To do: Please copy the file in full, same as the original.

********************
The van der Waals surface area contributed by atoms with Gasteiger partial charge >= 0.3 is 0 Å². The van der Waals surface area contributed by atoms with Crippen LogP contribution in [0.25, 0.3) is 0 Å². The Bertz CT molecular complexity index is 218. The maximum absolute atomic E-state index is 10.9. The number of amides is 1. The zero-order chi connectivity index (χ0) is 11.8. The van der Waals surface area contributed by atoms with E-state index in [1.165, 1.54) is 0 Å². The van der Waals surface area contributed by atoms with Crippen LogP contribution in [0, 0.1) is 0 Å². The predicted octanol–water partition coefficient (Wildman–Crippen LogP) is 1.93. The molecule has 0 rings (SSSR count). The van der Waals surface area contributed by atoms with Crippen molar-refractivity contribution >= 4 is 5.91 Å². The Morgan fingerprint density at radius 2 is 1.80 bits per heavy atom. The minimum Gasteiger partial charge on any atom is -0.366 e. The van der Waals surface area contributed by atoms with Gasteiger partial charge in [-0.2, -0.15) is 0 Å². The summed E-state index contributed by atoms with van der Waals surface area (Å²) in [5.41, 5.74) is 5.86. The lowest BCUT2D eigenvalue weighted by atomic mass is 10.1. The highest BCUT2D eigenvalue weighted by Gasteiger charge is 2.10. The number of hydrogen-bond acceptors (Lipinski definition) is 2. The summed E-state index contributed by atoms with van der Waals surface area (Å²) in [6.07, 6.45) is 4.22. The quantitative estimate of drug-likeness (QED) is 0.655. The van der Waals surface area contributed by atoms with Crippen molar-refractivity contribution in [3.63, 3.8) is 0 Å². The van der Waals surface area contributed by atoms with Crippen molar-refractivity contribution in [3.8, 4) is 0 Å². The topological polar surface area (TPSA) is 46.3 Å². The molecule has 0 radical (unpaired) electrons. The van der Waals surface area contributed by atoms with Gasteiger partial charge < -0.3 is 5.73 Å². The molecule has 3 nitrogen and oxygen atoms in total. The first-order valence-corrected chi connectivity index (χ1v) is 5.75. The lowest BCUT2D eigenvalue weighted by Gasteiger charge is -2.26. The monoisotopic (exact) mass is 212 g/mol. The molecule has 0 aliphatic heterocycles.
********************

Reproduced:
The van der Waals surface area contributed by atoms with Gasteiger partial charge >= 0.3 is 0 Å². The van der Waals surface area contributed by atoms with Crippen LogP contribution in [0.25, 0.3) is 0 Å². The Bertz CT molecular complexity index is 218. The maximum absolute atomic E-state index is 10.9. The number of amides is 1. The zero-order chi connectivity index (χ0) is 11.8. The van der Waals surface area contributed by atoms with E-state index in [1.165, 1.54) is 0 Å². The van der Waals surface area contributed by atoms with Crippen LogP contribution in [0, 0.1) is 0 Å². The predicted octanol–water partition coefficient (Wildman–Crippen LogP) is 1.93. The molecule has 0 rings (SSSR count). The van der Waals surface area contributed by atoms with Crippen molar-refractivity contribution >= 4 is 5.91 Å². The Morgan fingerprint density at radius 2 is 1.80 bits per heavy atom. The minimum Gasteiger partial charge on any atom is -0.366 e. The van der Waals surface area contributed by atoms with Gasteiger partial charge in [-0.2, -0.15) is 0 Å². The summed E-state index contributed by atoms with van der Waals surface area (Å²) in [5.41, 5.74) is 5.86. The lowest BCUT2D eigenvalue weighted by atomic mass is 10.1. The highest BCUT2D eigenvalue weighted by Gasteiger charge is 2.10. The number of hydrogen-bond acceptors (Lipinski definition) is 2. The summed E-state index contributed by atoms with van der Waals surface area (Å²) in [6.07, 6.45) is 4.22. The quantitative estimate of drug-likeness (QED) is 0.655. The van der Waals surface area contributed by atoms with Crippen molar-refractivity contribution in [3.63, 3.8) is 0 Å². The van der Waals surface area contributed by atoms with Crippen molar-refractivity contribution in [3.8, 4) is 0 Å². The topological polar surface area (TPSA) is 46.3 Å². The molecule has 0 radical (unpaired) electrons. The van der Waals surface area contributed by atoms with Gasteiger partial charge < -0.3 is 5.73 Å². The molecule has 3 nitrogen and oxygen atoms in total. The first-order valence-corrected chi connectivity index (χ1v) is 5.75. The lowest BCUT2D eigenvalue weighted by Gasteiger charge is -2.26. The monoisotopic (exact) mass is 212 g/mol. The molecule has 0 aliphatic heterocycles.